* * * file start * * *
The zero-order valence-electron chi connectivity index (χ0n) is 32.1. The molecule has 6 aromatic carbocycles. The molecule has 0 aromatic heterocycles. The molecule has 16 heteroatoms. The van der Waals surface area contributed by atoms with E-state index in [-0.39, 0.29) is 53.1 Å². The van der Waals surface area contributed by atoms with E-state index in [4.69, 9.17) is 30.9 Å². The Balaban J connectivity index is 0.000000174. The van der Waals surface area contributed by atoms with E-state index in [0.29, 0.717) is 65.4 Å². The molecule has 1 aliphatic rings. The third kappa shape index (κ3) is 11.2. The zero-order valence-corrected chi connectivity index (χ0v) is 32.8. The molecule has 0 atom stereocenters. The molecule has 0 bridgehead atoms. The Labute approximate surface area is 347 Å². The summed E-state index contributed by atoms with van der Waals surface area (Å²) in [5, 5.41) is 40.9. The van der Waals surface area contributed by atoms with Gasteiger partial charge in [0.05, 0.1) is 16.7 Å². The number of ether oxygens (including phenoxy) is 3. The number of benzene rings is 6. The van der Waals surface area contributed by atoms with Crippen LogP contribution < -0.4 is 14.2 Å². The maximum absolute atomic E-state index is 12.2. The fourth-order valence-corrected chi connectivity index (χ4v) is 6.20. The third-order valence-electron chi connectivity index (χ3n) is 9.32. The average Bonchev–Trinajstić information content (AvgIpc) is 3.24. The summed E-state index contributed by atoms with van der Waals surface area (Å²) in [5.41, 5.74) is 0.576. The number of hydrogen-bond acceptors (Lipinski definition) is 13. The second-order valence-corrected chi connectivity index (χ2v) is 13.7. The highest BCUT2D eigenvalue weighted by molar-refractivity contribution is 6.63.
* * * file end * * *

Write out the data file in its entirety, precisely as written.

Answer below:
The zero-order valence-electron chi connectivity index (χ0n) is 32.1. The molecule has 6 aromatic carbocycles. The molecule has 0 aromatic heterocycles. The molecule has 16 heteroatoms. The van der Waals surface area contributed by atoms with E-state index in [-0.39, 0.29) is 53.1 Å². The van der Waals surface area contributed by atoms with E-state index in [4.69, 9.17) is 30.9 Å². The Balaban J connectivity index is 0.000000174. The van der Waals surface area contributed by atoms with E-state index in [0.29, 0.717) is 65.4 Å². The molecule has 1 aliphatic rings. The third kappa shape index (κ3) is 11.2. The zero-order valence-corrected chi connectivity index (χ0v) is 32.8. The molecule has 0 atom stereocenters. The molecule has 0 bridgehead atoms. The Labute approximate surface area is 347 Å². The summed E-state index contributed by atoms with van der Waals surface area (Å²) in [5, 5.41) is 40.9. The van der Waals surface area contributed by atoms with Gasteiger partial charge in [0.05, 0.1) is 16.7 Å². The number of ether oxygens (including phenoxy) is 3. The number of benzene rings is 6. The van der Waals surface area contributed by atoms with Crippen LogP contribution < -0.4 is 14.2 Å². The maximum absolute atomic E-state index is 12.2. The fourth-order valence-corrected chi connectivity index (χ4v) is 6.20. The third-order valence-electron chi connectivity index (χ3n) is 9.32. The average Bonchev–Trinajstić information content (AvgIpc) is 3.24. The summed E-state index contributed by atoms with van der Waals surface area (Å²) in [5.41, 5.74) is 0.576. The number of hydrogen-bond acceptors (Lipinski definition) is 13. The second-order valence-corrected chi connectivity index (χ2v) is 13.7. The highest BCUT2D eigenvalue weighted by molar-refractivity contribution is 6.63.